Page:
Coach of the Warriors Andrew McFadden.
Coach of the Warriors Andrew McFadden. JULIAN SMITH

Have the Warriors killed another coach?

SALARY caps in footy codes have practically guaranteed that on most weekends any team is capable of producing an upset. And every season, again in most codes, every team will turn in a shocker.

But there are shockers, and then there are shockers. And the loss by the coach-killing Warriors on Saturday goes straight into the latter basket.

Since their admission to the NRL 21 years ago, the Warriors have teased the Australian rugby league public.

In just about every one of those 21 seasons, at some stage they have looked genuine premiership potential. But just as often they have disappointed, as it appears they are set to do again.

Fielding arguably their strongest-ever roster, with 12 internationals among their official 25-man NRL squad, most good judges tipped them to be finals bound in 2016. And the bookies also rated them highly - at $9, and fifth in line for premiership favouritism.

To their formidable roster from 2015 they added Kiwi internationals Roger Tuivasa-Scheck and Issac Luke, two of the top players in their positions.

And despite the loss early on of Tuivasa-Scheck for the season and injury to Luke at various stages, the Warriors recently have looked on track for an eighth finals campaign.

But the submission on Saturday night, in front of their biggest home crowd in three seasons, rates high on their list of misfires.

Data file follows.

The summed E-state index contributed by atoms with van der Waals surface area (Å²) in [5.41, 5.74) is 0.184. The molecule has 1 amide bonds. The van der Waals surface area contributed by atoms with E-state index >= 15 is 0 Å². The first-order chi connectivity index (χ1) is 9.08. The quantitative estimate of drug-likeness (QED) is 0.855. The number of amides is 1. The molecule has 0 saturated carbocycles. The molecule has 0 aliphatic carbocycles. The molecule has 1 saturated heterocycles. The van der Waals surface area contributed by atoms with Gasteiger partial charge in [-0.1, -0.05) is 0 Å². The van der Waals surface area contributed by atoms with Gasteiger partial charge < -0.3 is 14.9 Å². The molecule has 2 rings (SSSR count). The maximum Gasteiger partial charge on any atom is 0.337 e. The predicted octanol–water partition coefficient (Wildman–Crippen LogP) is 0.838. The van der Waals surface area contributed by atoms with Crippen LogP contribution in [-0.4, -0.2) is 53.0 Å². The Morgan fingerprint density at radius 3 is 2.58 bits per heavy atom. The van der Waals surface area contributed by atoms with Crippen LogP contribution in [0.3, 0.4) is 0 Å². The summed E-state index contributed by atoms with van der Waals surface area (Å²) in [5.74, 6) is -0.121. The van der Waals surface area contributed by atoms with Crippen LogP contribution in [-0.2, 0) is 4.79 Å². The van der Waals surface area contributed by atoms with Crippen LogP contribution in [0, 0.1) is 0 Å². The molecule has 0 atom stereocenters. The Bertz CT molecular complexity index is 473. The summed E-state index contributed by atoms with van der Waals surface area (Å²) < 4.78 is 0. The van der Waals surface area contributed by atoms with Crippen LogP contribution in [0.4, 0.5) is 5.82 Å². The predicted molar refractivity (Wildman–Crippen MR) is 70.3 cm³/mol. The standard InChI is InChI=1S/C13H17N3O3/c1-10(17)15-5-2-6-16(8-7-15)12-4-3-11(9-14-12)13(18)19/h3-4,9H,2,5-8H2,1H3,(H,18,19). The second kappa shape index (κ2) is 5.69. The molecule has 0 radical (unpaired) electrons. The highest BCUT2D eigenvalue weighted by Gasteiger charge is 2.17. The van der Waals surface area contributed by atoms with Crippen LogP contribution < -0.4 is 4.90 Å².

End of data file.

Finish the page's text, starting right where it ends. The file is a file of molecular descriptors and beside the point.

Virtually since the State of Origin series kicked off three months ago - and the Warriors almost totally unaffected - the spotlight has been on the Aucklanders.

Of the nine matches played in that period they won six, and suffered three losses, all in golden-point extra time.

To all and sundry, it appeared they were finals bound and the two premiership points on offer against the 16th placed Rabbitohs virtually in the bag. But, as they have done with meticulous regularity in the past, the Warriors offered zilch.

Sure, the premiers of just two seasons ago continued on from where they left off when pipped by the Storm in golden point the previous week. And on a fair-dinkum basis they had little to play for except pride.

But when the Rabbitohs led 31-6 at halftime, it was a case of the wobbly Warriors again.

They have fallen two points out of the eight and on Saturday night face the Cowboys in Townsville. And although they have the Tigers and Eels to finish the season, they now rely on other results to get them in to the eight.

If they fail, it's odds on coach Andrew McFadden will get the bullet and join 10 previous mentors assassinated by a team that can never be trusted.

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